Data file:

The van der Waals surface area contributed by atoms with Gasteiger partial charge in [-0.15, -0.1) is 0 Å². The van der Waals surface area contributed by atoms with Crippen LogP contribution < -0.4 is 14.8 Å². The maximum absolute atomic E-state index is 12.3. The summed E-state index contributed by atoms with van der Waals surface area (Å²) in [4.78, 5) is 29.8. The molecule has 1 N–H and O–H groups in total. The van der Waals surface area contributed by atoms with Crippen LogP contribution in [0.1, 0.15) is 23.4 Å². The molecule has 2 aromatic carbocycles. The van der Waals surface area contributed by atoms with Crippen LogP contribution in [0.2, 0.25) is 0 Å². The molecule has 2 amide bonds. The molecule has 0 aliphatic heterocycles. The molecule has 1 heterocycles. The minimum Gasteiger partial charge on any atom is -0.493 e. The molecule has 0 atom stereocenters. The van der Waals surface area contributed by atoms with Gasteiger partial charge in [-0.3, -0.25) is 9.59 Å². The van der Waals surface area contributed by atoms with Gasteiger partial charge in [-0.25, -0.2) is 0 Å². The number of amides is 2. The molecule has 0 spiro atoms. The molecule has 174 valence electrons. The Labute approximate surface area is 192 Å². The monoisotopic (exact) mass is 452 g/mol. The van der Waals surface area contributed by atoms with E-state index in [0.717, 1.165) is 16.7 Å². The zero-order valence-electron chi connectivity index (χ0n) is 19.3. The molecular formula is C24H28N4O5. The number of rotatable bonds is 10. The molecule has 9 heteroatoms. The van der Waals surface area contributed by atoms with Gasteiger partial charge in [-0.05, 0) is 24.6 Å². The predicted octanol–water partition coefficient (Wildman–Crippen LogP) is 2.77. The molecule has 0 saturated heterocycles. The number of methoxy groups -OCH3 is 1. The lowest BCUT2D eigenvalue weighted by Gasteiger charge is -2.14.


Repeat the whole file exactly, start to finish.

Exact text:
The van der Waals surface area contributed by atoms with Gasteiger partial charge in [-0.15, -0.1) is 0 Å². The van der Waals surface area contributed by atoms with Crippen LogP contribution < -0.4 is 14.8 Å². The maximum absolute atomic E-state index is 12.3. The summed E-state index contributed by atoms with van der Waals surface area (Å²) in [4.78, 5) is 29.8. The molecule has 1 N–H and O–H groups in total. The van der Waals surface area contributed by atoms with Crippen LogP contribution in [0.1, 0.15) is 23.4 Å². The molecule has 2 aromatic carbocycles. The van der Waals surface area contributed by atoms with Crippen LogP contribution in [0.2, 0.25) is 0 Å². The molecule has 2 amide bonds. The molecule has 0 aliphatic heterocycles. The molecule has 1 heterocycles. The minimum Gasteiger partial charge on any atom is -0.493 e. The molecule has 0 atom stereocenters. The van der Waals surface area contributed by atoms with Gasteiger partial charge in [-0.3, -0.25) is 9.59 Å². The van der Waals surface area contributed by atoms with Gasteiger partial charge in [-0.25, -0.2) is 0 Å². The number of amides is 2. The molecule has 0 spiro atoms. The molecule has 174 valence electrons. The Labute approximate surface area is 192 Å². The monoisotopic (exact) mass is 452 g/mol. The van der Waals surface area contributed by atoms with E-state index in [0.717, 1.165) is 16.7 Å². The zero-order valence-electron chi connectivity index (χ0n) is 19.3. The molecular formula is C24H28N4O5. The number of rotatable bonds is 10. The molecule has 9 heteroatoms. The van der Waals surface area contributed by atoms with Gasteiger partial charge in [-0.05, 0) is 24.6 Å². The predicted octanol–water partition coefficient (Wildman–Crippen LogP) is 2.77. The molecule has 0 saturated heterocycles. The number of methoxy groups -OCH3 is 1. The lowest BCUT2D eigenvalue weighted by Gasteiger charge is -2.14.